Just 38 days into Donald Trump's presidency — fresh off a campaign that included several fraught interactions with African-American voters — Paris Dennard said he identified a way for the newly minted administration to improve its relationship with black America.
"I told him, Mr. President, you have the capacity to go down as one of our greatest modern-day presidents for the black community, and one way you can do that is through support of historically black colleges and universities," Dennard, a pro-Trump commentator and strategic director at the Thurgood Marshall College Fund, a nonprofit organization supporting students at public historically black colleges and universities, more commonly known as HBCUs, told ABC News.
Soon after, according to Dennard — following an Oval Office meeting with more than 60 HBCU presidents — Trump signed an executive order transferring an initiative on HBCUs from the Education Department to a highly visible perch within the White House.
The White House did not respond to ABC News' request for comment.
Many present at that February 2017 meeting reunited this Tuesday at an event announcing John C. Taylor Jr. as chairman of a White House advisory board on HBCUs, where Trump reiterated his commitment to HBCUs as "a major priority of our administration." Taylor is the former head of the Thurgood Marshall College Fund.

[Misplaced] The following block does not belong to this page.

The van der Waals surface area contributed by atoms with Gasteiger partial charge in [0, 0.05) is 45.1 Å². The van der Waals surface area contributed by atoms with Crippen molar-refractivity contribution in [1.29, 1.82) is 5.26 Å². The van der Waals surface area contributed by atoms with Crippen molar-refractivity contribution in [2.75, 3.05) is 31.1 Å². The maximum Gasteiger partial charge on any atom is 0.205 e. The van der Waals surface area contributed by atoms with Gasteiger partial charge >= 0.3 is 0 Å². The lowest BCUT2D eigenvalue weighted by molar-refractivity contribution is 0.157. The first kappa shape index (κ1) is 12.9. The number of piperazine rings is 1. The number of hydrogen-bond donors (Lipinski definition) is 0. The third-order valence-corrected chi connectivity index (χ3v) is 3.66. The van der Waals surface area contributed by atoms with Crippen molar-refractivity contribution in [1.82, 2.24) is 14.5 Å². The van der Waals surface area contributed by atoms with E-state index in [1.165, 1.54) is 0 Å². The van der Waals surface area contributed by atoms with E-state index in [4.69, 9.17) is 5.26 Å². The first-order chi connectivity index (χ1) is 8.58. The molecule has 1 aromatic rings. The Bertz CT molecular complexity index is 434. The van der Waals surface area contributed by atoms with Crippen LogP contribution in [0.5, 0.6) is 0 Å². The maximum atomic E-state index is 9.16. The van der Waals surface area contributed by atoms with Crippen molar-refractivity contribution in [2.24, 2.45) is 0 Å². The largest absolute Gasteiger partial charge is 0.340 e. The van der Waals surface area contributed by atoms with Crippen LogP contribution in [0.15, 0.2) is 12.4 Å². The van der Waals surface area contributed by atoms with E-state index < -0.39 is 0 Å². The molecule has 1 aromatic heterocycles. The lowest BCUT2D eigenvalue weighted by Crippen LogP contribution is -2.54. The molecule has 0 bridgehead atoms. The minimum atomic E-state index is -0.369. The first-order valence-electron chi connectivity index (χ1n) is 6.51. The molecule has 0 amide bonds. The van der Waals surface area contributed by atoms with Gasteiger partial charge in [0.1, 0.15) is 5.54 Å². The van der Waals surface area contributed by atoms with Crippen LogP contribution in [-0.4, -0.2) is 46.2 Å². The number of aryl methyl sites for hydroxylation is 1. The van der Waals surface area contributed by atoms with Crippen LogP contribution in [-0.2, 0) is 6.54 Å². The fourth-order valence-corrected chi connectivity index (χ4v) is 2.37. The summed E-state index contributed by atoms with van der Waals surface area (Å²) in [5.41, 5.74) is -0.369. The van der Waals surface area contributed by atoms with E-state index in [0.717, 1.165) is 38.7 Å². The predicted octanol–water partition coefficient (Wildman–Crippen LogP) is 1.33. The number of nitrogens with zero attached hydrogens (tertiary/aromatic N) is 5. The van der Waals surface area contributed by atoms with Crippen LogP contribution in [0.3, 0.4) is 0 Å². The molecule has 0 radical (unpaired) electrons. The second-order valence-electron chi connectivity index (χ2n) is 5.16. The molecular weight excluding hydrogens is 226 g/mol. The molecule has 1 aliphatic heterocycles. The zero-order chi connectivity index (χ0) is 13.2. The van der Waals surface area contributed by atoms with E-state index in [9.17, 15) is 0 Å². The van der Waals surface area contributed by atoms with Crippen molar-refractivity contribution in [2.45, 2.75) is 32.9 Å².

On the heels of what some considered lackluster HBCU investment by America's first black commander-in-chief, many activists have been surprised to see Trump highlighting the plight of HBCUs so publicly.
Created in the wake of Jim Crow laws that barred black students from white institutions, HBUCs "were ground zero for recruiting young talent to the civil rights moment in the 1960s" and "still serve as important incubators of black talent," says Andra Gillespie, a political science professor at Emory University.
Some hope Trump's meetings with HBCU leaders represent an opening salvo of sorts, a signal to African-Americans that he's eager to engage with their communities.
It was "particularly meaningful," Dennard said, to see "45" use the "bully pulpit" to shed light on HBCUs, institutions beloved by much of the black community.
"He sent a clear signal, he is committed to HBCUs — and we're going to have to give him a shot to do that," said Harry Williams, the current president of the Thurgood Marshall College Fund.
But critics decried the events with HBCU presidents as mere photo ops.
"There's a lot of public skepticism within the African American community," said Gillespie. "The concerns about not being used for pandering purposes are legitimate."
"He can't repair his relationship with African American voters until he has a public reckoning with his past behavior," she continued. "If he gave historically black colleges a billion dollars, it's not going to take away from the necessity of him demonstrating real repentance on racial issues."
Besides, "the jury's still out" on whether Trump will follow through on his assurances to HBCUs, Lodriguez Murray, United Negro College Fund vice president of public policy tells ABC News.